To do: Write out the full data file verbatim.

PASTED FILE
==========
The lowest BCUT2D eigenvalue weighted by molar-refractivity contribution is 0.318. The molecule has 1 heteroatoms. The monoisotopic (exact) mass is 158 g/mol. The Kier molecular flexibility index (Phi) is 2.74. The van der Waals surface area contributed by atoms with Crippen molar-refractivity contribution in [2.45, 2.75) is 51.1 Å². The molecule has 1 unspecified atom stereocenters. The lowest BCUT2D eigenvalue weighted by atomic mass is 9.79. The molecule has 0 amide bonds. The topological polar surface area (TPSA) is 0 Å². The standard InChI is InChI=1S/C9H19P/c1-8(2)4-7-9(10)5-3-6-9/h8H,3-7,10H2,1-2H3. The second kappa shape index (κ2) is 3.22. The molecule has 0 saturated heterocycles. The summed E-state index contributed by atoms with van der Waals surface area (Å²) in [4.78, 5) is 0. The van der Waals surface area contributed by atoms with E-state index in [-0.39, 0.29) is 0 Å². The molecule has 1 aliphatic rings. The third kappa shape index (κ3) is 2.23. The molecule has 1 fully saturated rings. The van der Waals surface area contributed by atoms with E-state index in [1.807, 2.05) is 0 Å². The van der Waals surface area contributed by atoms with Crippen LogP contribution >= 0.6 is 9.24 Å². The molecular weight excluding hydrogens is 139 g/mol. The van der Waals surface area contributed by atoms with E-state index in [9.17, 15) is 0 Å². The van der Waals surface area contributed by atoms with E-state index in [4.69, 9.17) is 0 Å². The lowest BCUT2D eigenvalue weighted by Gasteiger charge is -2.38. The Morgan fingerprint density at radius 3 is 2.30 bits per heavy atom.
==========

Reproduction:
The lowest BCUT2D eigenvalue weighted by molar-refractivity contribution is 0.318. The molecule has 1 heteroatoms. The monoisotopic (exact) mass is 158 g/mol. The Kier molecular flexibility index (Phi) is 2.74. The van der Waals surface area contributed by atoms with Crippen molar-refractivity contribution in [2.45, 2.75) is 51.1 Å². The molecule has 1 unspecified atom stereocenters. The lowest BCUT2D eigenvalue weighted by atomic mass is 9.79. The molecule has 0 amide bonds. The topological polar surface area (TPSA) is 0 Å². The standard InChI is InChI=1S/C9H19P/c1-8(2)4-7-9(10)5-3-6-9/h8H,3-7,10H2,1-2H3. The second kappa shape index (κ2) is 3.22. The molecule has 0 saturated heterocycles. The summed E-state index contributed by atoms with van der Waals surface area (Å²) in [4.78, 5) is 0. The van der Waals surface area contributed by atoms with E-state index in [-0.39, 0.29) is 0 Å². The molecule has 1 aliphatic rings. The third kappa shape index (κ3) is 2.23. The molecule has 1 fully saturated rings. The van der Waals surface area contributed by atoms with E-state index in [1.807, 2.05) is 0 Å². The van der Waals surface area contributed by atoms with Crippen LogP contribution >= 0.6 is 9.24 Å². The molecular weight excluding hydrogens is 139 g/mol. The van der Waals surface area contributed by atoms with E-state index in [9.17, 15) is 0 Å². The van der Waals surface area contributed by atoms with E-state index in [4.69, 9.17) is 0 Å². The lowest BCUT2D eigenvalue weighted by Gasteiger charge is -2.38. The Morgan fingerprint density at radius 3 is 2.30 bits per heavy atom.